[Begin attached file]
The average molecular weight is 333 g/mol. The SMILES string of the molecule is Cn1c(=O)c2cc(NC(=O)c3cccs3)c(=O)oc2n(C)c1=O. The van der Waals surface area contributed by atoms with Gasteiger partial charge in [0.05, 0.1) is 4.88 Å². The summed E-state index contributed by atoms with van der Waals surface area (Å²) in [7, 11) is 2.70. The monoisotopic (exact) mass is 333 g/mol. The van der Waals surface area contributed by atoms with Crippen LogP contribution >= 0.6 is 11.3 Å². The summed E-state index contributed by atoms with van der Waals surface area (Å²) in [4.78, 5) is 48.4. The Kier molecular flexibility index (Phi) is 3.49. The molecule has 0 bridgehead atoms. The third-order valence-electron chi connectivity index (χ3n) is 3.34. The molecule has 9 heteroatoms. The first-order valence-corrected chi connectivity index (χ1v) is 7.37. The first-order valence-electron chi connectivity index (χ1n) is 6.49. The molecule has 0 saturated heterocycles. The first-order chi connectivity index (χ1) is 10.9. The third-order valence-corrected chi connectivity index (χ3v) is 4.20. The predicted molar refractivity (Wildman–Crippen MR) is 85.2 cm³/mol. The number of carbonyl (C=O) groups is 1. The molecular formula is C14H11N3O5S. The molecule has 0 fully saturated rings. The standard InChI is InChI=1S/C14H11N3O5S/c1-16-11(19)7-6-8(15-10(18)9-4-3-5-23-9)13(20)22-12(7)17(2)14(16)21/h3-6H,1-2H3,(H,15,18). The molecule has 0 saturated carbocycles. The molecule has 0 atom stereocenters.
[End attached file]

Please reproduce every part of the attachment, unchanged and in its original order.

The average molecular weight is 333 g/mol. The SMILES string of the molecule is Cn1c(=O)c2cc(NC(=O)c3cccs3)c(=O)oc2n(C)c1=O. The van der Waals surface area contributed by atoms with Gasteiger partial charge in [0.05, 0.1) is 4.88 Å². The summed E-state index contributed by atoms with van der Waals surface area (Å²) in [7, 11) is 2.70. The monoisotopic (exact) mass is 333 g/mol. The van der Waals surface area contributed by atoms with Crippen LogP contribution >= 0.6 is 11.3 Å². The summed E-state index contributed by atoms with van der Waals surface area (Å²) in [4.78, 5) is 48.4. The Kier molecular flexibility index (Phi) is 3.49. The molecule has 0 bridgehead atoms. The third-order valence-electron chi connectivity index (χ3n) is 3.34. The molecule has 9 heteroatoms. The first-order valence-corrected chi connectivity index (χ1v) is 7.37. The first-order valence-electron chi connectivity index (χ1n) is 6.49. The molecule has 0 saturated heterocycles. The first-order chi connectivity index (χ1) is 10.9. The third-order valence-corrected chi connectivity index (χ3v) is 4.20. The predicted molar refractivity (Wildman–Crippen MR) is 85.2 cm³/mol. The number of carbonyl (C=O) groups is 1. The molecular formula is C14H11N3O5S. The molecule has 0 fully saturated rings. The standard InChI is InChI=1S/C14H11N3O5S/c1-16-11(19)7-6-8(15-10(18)9-4-3-5-23-9)13(20)22-12(7)17(2)14(16)21/h3-6H,1-2H3,(H,15,18). The molecule has 0 saturated carbocycles. The molecule has 0 atom stereocenters.